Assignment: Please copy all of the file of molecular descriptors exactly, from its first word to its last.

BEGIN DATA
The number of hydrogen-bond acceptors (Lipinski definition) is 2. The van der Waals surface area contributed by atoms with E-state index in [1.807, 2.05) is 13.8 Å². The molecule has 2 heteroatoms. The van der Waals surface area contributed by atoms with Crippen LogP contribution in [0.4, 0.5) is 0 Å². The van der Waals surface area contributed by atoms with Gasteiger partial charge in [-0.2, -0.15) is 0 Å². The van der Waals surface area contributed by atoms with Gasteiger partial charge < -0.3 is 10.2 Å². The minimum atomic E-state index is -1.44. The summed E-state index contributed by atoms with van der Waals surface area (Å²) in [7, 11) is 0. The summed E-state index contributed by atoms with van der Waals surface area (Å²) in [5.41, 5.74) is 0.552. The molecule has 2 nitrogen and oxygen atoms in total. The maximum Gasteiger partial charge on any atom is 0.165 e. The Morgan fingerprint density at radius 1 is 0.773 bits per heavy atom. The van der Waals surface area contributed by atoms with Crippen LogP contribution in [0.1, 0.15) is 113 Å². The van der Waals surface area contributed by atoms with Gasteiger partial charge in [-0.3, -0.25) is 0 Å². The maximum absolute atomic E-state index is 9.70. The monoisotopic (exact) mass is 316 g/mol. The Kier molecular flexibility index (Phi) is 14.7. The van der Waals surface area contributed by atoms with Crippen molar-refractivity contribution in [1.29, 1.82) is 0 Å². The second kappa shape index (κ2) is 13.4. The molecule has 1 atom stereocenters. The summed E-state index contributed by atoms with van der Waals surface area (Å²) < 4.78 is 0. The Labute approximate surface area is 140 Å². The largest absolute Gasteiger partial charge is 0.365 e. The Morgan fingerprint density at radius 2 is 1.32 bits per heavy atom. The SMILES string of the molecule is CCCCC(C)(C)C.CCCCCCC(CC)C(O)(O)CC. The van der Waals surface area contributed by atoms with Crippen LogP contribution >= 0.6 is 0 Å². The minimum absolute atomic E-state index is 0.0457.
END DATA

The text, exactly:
The number of hydrogen-bond acceptors (Lipinski definition) is 2. The van der Waals surface area contributed by atoms with E-state index in [1.807, 2.05) is 13.8 Å². The molecule has 2 heteroatoms. The van der Waals surface area contributed by atoms with Crippen LogP contribution in [0.4, 0.5) is 0 Å². The van der Waals surface area contributed by atoms with Gasteiger partial charge in [-0.2, -0.15) is 0 Å². The van der Waals surface area contributed by atoms with Gasteiger partial charge < -0.3 is 10.2 Å². The minimum atomic E-state index is -1.44. The summed E-state index contributed by atoms with van der Waals surface area (Å²) in [7, 11) is 0. The summed E-state index contributed by atoms with van der Waals surface area (Å²) in [5.41, 5.74) is 0.552. The molecule has 2 nitrogen and oxygen atoms in total. The maximum Gasteiger partial charge on any atom is 0.165 e. The Morgan fingerprint density at radius 1 is 0.773 bits per heavy atom. The van der Waals surface area contributed by atoms with Crippen LogP contribution in [0.1, 0.15) is 113 Å². The van der Waals surface area contributed by atoms with Gasteiger partial charge in [-0.3, -0.25) is 0 Å². The maximum absolute atomic E-state index is 9.70. The monoisotopic (exact) mass is 316 g/mol. The Kier molecular flexibility index (Phi) is 14.7. The van der Waals surface area contributed by atoms with Crippen molar-refractivity contribution in [1.29, 1.82) is 0 Å². The second kappa shape index (κ2) is 13.4. The molecule has 1 atom stereocenters. The summed E-state index contributed by atoms with van der Waals surface area (Å²) < 4.78 is 0. The Labute approximate surface area is 140 Å². The largest absolute Gasteiger partial charge is 0.365 e. The Morgan fingerprint density at radius 2 is 1.32 bits per heavy atom. The SMILES string of the molecule is CCCCC(C)(C)C.CCCCCCC(CC)C(O)(O)CC. The van der Waals surface area contributed by atoms with Crippen LogP contribution >= 0.6 is 0 Å². The minimum absolute atomic E-state index is 0.0457.